By Phyllis Picklesimer, University of Illinois
The highest hog prices on record will soon be arriving, said a Purdue University Extension economist.
"These may be the highest hog prices for the next several years as well, especially if corn and soybean shortages can be reduced somewhat this summer with favorable growing conditions. On the other hand, if 2011 turns out to be a short crop production year, then the previous statement will be invalid as surging feed prices will force added liquidation of the hog herd this fall. But you already knew how much was riding on upcoming crops," said Chris Hurt.
USDA's March Hogs and Pigs report implied that pork supplies will be somewhat higher this year. However, demand factors are more important to hog prices now than supply. Those demand factors include the continued strong growth in export demand, the continued economic recovery in the U.S., and inflation in commodities, he said.
The report indicated that the market herd was up nearly 1 percent, primarily as a result of a somewhat larger-than-expected winter pig crop, he said.
"This means pork production will likely be up somewhat over 1 percent in 2011. The breeding herd was also up modestly compared to year-ago numbers. This is the first time since March 2008 that the breeding herd increased. The herd has been in decline for the last three years as producers were adjusting the herd due to high feed prices and large financial losses," he noted.
Producers indicated intentions to reduce farrowings by 3 percent this spring and again this summer. If producers follow through with these intentions, the size of the fall and winter pig crops will be smaller once again. North Carolina has seen the largest reduction of the breeding herd over the past three years, accounting for about 40 percent of the national reduction. In contrast, the combined states of Minnesota, Iowa and Missouri have accounted for only 24 percent of the decline, he said.
"Pork producers have been forced by poor economics to reduce the herd so that they can pay higher prices for feed. In addition, demand has recovered from the recession in late 2008 and 2009," he said.
USDA now expects pork exports to rise by 11 percent for the year. Actual pork exports for the limited data available for 2011 have been up 17 percent so far. Japan, the number one U.S. pork customer, purchasing 30 percent of all U.S. exports in 2010, will likely need more U.S. pork due to disruptions from their unfolding nuclear disaster, he said.
Strong exports mean that less of the U.S. production will be available for U.S. consumers and domestic per capita supplies of both pork and beef will be down this year, he added.
"Both hog and cattle prices have been on a missile headed upward. What can change this ascent? Anticipated inflation probably has continued to play into the strong futures prices for lean hogs and live cattle as the U.S. Federal Reserve continues an easy monetary policy through June. However, there is increasing thought the FED may not continue with that policy after June. This raises concern for lean hog and live cattle futures to maintain current lofty levels," he said.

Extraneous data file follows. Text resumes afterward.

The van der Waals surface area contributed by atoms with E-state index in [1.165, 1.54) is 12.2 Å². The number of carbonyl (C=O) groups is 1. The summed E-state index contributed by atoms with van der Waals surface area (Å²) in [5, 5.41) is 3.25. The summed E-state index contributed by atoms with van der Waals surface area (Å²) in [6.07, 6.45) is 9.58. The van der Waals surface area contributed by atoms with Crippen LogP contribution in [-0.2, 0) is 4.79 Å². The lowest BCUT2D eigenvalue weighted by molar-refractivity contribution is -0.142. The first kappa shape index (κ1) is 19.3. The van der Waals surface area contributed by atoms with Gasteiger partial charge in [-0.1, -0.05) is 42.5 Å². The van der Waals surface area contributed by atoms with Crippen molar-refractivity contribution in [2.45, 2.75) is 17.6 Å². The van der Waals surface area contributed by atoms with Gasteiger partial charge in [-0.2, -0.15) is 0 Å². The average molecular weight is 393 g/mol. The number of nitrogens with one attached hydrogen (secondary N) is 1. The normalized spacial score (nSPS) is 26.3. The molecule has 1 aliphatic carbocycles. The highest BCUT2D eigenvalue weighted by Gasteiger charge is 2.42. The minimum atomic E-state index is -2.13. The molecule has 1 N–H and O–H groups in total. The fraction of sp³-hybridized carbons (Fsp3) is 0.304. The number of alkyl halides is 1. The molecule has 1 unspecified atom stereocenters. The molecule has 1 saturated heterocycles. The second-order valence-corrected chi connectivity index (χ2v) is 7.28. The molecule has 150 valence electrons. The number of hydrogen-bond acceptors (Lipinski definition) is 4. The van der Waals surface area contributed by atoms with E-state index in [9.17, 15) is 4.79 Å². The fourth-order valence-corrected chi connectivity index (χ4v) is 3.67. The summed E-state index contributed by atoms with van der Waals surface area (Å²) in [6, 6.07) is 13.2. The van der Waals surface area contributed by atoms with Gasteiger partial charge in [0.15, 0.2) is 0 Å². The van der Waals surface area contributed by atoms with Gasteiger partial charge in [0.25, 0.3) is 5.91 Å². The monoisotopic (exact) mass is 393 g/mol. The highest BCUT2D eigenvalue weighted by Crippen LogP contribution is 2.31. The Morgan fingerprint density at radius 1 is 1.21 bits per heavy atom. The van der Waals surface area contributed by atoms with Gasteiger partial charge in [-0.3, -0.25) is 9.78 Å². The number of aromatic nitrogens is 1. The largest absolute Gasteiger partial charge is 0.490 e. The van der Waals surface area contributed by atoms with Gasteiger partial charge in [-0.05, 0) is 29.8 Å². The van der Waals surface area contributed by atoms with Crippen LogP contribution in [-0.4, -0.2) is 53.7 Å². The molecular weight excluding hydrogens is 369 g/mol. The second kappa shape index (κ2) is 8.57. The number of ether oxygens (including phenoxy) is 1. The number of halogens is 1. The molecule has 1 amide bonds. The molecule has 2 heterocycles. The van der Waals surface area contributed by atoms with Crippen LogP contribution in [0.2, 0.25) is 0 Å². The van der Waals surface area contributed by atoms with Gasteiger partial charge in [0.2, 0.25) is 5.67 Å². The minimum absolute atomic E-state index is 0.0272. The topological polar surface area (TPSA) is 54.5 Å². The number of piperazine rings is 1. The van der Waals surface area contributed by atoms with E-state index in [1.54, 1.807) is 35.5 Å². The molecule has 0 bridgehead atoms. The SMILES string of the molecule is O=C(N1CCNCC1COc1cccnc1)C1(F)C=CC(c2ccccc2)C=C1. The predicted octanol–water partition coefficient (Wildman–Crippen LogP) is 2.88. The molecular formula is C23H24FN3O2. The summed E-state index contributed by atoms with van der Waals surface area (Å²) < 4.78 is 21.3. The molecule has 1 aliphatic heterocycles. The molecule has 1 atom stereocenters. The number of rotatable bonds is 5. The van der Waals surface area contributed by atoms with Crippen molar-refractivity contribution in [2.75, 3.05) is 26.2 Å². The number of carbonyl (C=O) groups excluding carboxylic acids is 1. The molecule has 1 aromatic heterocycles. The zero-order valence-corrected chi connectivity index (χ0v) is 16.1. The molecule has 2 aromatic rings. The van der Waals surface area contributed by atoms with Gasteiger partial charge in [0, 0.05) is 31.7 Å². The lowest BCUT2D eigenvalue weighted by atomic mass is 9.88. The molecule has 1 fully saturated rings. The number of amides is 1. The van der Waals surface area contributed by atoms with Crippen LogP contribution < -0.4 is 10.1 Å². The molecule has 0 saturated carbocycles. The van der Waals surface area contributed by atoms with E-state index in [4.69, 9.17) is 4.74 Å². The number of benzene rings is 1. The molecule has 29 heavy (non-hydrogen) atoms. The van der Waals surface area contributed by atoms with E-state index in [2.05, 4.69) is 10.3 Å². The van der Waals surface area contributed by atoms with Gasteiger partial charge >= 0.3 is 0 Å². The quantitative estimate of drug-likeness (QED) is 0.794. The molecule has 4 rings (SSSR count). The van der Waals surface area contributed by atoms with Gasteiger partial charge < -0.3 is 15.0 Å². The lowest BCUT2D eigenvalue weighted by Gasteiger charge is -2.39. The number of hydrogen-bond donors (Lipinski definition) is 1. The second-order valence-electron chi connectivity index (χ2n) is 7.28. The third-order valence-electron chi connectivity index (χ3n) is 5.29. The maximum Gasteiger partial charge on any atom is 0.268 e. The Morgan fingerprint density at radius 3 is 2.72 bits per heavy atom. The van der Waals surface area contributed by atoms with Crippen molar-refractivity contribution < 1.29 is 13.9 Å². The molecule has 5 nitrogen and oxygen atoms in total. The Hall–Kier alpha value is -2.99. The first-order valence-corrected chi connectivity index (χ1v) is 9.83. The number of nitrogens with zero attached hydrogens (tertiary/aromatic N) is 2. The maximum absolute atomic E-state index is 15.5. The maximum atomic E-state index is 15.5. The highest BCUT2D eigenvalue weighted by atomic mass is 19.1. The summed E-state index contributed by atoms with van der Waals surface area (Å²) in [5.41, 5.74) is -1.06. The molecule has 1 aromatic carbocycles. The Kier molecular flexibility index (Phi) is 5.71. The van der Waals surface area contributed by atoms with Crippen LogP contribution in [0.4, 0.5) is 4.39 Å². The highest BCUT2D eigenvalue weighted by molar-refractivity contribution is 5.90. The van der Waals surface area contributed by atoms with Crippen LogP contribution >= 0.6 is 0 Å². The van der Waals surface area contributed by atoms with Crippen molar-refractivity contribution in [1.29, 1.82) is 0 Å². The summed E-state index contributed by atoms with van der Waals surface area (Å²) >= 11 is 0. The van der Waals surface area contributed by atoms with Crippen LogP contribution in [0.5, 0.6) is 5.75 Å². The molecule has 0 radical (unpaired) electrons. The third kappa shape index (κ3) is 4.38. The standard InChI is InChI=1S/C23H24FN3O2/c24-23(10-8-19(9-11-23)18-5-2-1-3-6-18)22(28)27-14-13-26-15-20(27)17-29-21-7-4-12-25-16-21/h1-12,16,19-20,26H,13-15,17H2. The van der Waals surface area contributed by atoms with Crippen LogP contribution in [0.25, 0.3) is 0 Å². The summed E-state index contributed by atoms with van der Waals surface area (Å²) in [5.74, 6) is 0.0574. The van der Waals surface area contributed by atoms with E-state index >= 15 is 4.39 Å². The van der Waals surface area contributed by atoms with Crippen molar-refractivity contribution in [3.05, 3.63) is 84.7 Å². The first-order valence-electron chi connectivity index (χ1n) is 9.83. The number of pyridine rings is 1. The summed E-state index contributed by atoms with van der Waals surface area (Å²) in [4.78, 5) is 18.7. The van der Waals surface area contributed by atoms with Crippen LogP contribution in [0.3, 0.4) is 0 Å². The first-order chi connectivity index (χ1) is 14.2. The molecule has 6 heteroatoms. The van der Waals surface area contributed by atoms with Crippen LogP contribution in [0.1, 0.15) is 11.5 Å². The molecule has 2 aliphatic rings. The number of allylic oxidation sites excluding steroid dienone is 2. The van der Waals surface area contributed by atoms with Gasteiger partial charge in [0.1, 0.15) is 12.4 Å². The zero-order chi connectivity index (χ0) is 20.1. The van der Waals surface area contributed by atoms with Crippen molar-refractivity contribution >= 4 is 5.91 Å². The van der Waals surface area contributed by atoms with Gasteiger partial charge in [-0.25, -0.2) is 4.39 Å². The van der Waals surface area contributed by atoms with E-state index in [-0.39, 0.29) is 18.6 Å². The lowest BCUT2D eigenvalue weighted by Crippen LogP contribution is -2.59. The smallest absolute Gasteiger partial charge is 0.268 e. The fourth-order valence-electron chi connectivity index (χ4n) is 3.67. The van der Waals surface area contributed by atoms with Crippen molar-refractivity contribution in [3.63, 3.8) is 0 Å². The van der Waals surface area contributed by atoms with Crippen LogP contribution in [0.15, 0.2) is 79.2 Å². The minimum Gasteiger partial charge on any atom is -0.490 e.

Second, retail prices of both pork and beef may become the factor that limits the upside potential of futures because they may reach levels at which consumers begin to reduce purchases, he said.
"My current forecast is that retail beef prices may move to $4.90 a pound this year, up from $4.40 last year, an 11 percent surge. Pork prices are expected to reach $3.40 a pound this year compared to $3.11 last year, a 9 percent increase," he said.
Retail prices will move up sharply this summer, and that is when some consumer push-back may be noted, he said.
"Lean hog futures have some historic tendency to peak in early May so this spring is a time for pork producers to consider larger hedging positions in lean hog futures," he said.
Hog prices are expected to be at record highs this year, averaging in the very high $60s or very low $70s in the second and third quarters on a liveweight basis. Prices in the low $60s are expected for the fall and winter of 2012, he said.
"Cost of production this spring will be record high as well, averaging nearly $65 per live hundredweight in the first three quarters. If hog prices move into the lower $70s as expected this spring and summer, pork producers will be able to pay above $7.50 a bushel for corn and still break even," he said.
Even $8 corn in the second and third quarters of 2011 might not put hog profits in jeopardy, he said. "However, these corn break-even prices drop to an estimated $6 a bushel next fall and winter," he added.
According to Hurt, upcoming corn prices remain one of the huge dilemmas for pork producers. Current corn markets show that cash bids are about 90 cents a bushel lower for the fall compared to today. Fall bids in the Midwest tend to be somewhat under $6 per bushel and suggest pork margins could be slightly positive next fall.
"Everyone knows that harmful weather this growing season could send corn and soybean meal prices much higher, pushing hog producers back toward extremely large losses. For this reason, the pork breeding herd will not increase until a favorable crop is assured this fall," he said.